How to Break Down a Cow Inside a Truck and Other Things Laurent Katgely Learned Shooting The Great Food Truck Race

Laurent Katgely
Laurent Katgely Photo: via Centerd

The Food Network’s new reality competition show, The Great Food Truck Race, premieres next Sunday, August 15, and as Grub Street NY reported earlier [Spoiler alert regarding the finalists at that link!!] it features local chef Laurent Katgely and his Spencer-on-the-Go truck, the mobile spinoff of Chez Spencer that he launched in 2009. Host Tyler Florence describes the show to the Times as “Cannonball Run with food trucks,” and we grabbed a minute on the phone last week with Chef Katgely to talk about the success of the truck, the kooky French hot dog machine they’re getting soon, and about his chaotic few weeks of shooting the show.

How did you end up becoming involved with the show? Was there some kind of audition process?
Laurent Katgely: No. I just received a call last November about going around the country with the truck, taking some time off to shoot this show, and I thought it sounded fun, so I said yes. And then they just called back this spring and said, okay, it’s time.

How many places did you go with the truck? Where did you start?
Well you have to watch, but I can tell you we went to a lot. We started in Los Angeles. On our first challenge they gave us the wrong idea about where we were supposed to go, and we ended up having to race someplace else, outside of L.A. It was basically just a truck race.

What was the toughest cooking challenge you had to do?
We had a quarter cow, side of beef, inside the truck - it was 250 pounds or something. We had to hook it up on the ceiling… I was wearing a poncho and I had to break it down, butcher the whole thing, get the filet mignon and everything - it was physically the toughest one but also the most fun. We had to do this dish, and there was a surprise judge - Jesse Vera, who’s the one who operates the truck usually in San Francisco, was taking the orders, and John [Desmond] was doing the dish - we worked together at Boulevard years ago and he’s my on-call guy for special events and stuff like this.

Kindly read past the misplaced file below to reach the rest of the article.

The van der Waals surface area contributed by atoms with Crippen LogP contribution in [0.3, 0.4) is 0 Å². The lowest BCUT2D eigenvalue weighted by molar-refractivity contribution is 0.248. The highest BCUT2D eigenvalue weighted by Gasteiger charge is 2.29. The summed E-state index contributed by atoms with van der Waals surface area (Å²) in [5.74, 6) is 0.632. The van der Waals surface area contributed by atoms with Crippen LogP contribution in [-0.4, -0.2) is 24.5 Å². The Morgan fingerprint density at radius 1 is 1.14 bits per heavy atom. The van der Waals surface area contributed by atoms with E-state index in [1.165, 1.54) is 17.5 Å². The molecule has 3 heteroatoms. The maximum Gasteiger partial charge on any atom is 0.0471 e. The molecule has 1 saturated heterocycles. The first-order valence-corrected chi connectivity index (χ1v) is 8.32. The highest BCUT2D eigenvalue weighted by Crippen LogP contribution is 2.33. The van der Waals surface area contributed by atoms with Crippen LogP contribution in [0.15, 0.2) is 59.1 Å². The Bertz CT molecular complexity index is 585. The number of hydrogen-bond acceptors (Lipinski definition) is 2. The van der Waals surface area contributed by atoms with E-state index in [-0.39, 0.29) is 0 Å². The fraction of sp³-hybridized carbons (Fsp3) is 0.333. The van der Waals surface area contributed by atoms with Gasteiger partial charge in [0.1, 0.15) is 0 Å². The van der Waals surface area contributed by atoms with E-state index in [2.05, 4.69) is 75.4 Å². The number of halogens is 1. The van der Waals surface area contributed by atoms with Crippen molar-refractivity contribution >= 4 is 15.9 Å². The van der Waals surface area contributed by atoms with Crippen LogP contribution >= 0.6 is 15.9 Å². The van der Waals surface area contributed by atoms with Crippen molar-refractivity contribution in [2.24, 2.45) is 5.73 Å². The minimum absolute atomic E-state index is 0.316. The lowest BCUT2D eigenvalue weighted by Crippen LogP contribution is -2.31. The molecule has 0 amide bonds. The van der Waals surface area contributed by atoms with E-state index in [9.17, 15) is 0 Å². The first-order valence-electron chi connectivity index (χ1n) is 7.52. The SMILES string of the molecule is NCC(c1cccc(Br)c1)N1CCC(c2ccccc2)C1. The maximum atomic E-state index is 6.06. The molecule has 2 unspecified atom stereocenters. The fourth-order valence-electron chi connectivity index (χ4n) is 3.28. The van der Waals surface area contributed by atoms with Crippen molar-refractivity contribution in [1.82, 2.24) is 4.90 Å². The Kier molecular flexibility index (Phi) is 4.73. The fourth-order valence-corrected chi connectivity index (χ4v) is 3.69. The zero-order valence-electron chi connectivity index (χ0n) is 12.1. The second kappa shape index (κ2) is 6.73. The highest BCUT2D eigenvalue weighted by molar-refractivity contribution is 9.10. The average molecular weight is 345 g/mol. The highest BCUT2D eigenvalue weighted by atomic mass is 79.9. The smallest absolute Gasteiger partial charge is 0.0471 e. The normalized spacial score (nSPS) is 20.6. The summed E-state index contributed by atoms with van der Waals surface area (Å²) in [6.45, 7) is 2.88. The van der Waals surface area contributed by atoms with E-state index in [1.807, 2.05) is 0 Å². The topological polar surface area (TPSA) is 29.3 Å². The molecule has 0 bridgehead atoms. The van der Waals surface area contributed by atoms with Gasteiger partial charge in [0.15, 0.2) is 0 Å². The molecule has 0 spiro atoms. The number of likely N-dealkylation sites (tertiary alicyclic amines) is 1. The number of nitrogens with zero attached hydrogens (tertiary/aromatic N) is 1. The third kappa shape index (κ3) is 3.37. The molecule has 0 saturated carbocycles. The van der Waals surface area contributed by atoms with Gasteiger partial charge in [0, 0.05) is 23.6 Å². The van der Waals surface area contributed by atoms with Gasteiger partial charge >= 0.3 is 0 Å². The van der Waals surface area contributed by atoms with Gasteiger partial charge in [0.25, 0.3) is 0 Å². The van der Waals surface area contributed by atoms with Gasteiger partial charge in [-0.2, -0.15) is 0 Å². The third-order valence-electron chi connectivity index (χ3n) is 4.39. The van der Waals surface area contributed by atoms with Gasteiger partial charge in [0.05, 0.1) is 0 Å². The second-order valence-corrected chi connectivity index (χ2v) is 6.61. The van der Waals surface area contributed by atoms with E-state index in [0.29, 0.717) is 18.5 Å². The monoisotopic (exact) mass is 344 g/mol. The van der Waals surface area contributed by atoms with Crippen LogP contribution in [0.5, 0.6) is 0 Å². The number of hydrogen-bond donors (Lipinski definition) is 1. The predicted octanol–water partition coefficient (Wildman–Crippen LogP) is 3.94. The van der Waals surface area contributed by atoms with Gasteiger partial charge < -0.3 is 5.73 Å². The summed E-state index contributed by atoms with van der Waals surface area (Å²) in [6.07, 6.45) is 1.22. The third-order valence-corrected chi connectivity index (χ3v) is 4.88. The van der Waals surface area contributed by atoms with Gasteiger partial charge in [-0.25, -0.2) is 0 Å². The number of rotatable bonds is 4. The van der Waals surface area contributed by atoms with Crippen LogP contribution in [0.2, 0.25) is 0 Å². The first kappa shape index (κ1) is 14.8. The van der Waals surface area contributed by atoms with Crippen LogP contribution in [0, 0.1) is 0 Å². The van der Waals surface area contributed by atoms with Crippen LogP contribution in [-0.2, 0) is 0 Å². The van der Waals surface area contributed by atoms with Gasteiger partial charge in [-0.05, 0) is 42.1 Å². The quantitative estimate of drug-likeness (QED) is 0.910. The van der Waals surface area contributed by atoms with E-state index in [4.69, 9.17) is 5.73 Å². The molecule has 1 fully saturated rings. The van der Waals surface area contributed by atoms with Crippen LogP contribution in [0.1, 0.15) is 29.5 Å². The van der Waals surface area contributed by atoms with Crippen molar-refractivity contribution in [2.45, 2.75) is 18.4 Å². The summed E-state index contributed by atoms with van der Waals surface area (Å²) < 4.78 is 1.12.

Were you the only one doing any kind of French food during the show?
There was one other person who tried doing crepes — I’m not going to say they were French crepes, but they were crepes. We were the only ones doing French cuisine though, yes.

How was Tyler Florence as a host or a judge?
It was great to see who he actually was. I don’t watch TV and I didn’t really know who he was. He was a very nice, very down to earth guy. He’s more hosting the show than judging.

Did you recognize any of the judges, like Nate Appleman?

I know a lot of the names - I should have known, maybe but I honestly didn’t know most of them. People would say oh such and such won an award, and I’d be like, ‘Oh, really?’

When did you start Spencer on the Go?
Last year, around April or May of 2009. I used to see these Mexican guys selling tacos in a truck right around the corner from the restaurant at 14th and Harrison, and I started talking to them, just kind of joking about making caviar tacos. And then I went looking and found this truck for sale, and we didn’t really have a business plan, we just sort of went to take a look at it, and then just went ahead and tried it.

The first day we opened was a complete nightmare because we had too many people. We were cooking the way we cook in the restaurant. We had all this fish - we were trying to make too many things to order. I yelled at a few customers, closed at 9 p.m. We stopped and realized we had to do things differently - the propane in the truck was not the same as city gas, the water pressure was not the same. We changed the menu by the second day. No we do basically all the prep at the restaurant, so there’s very little cooking that has to be done on the truck. If you’ve been a restaurant for twenty years but street food is a whole different ballgame.

How much time do you personally work on the truck?

Last week I was in the truck once — I did the first two or three months and now I mostly let Jesse handle the operations.

How has the menu changed over time?

Initially we didn’t have any sandwiches, and now we have one with lamb cheeks, and a slider with truffles. The escargot lollipop was the original hit, so we’ve kept that. The quality of frog’s legs was really going up and down, and the price, so we had to stop serving those all the time.

What’s next for the truck?

We’re waiting on some equipment from France to add to the truck - there’s this hot dog machine that steams hot dogs in the middle and has big spikes all around. You put your baguette on these spikes, heating the center and if you have a good baker it makes the outside crispier. You dip the hot dog in Dijon and stuff it inside the hole made by the spike, and it’s like a baguette dog.

We also have a couple of mini ovens coming, and we’re getting rid of the griddle and deep fryer soon.

Are you taking part in any of the upcoming food festivals?
Yes - the one in Oakland [Eat Real Fest] - we’re supposed to be going there. We might join the Golden Gate Park Park thing on the weekends. We’re talking to Rec and Parks about that. They want to put about five or six trucks together on the weekends, so that could be fun.

The Spencer on the Go truck can be found parked at 7th and Folsom Thursday through Saturday evenings, until supplies run out.

Related: Food (Truck) Fight: Putting Griddle to the Metal [NYT]
Spencer On The Go To Open Thurs; For Real This Time [Grub Street]

How to Break Down a Cow Inside a Truck and Other Things Laurent Katgely Learned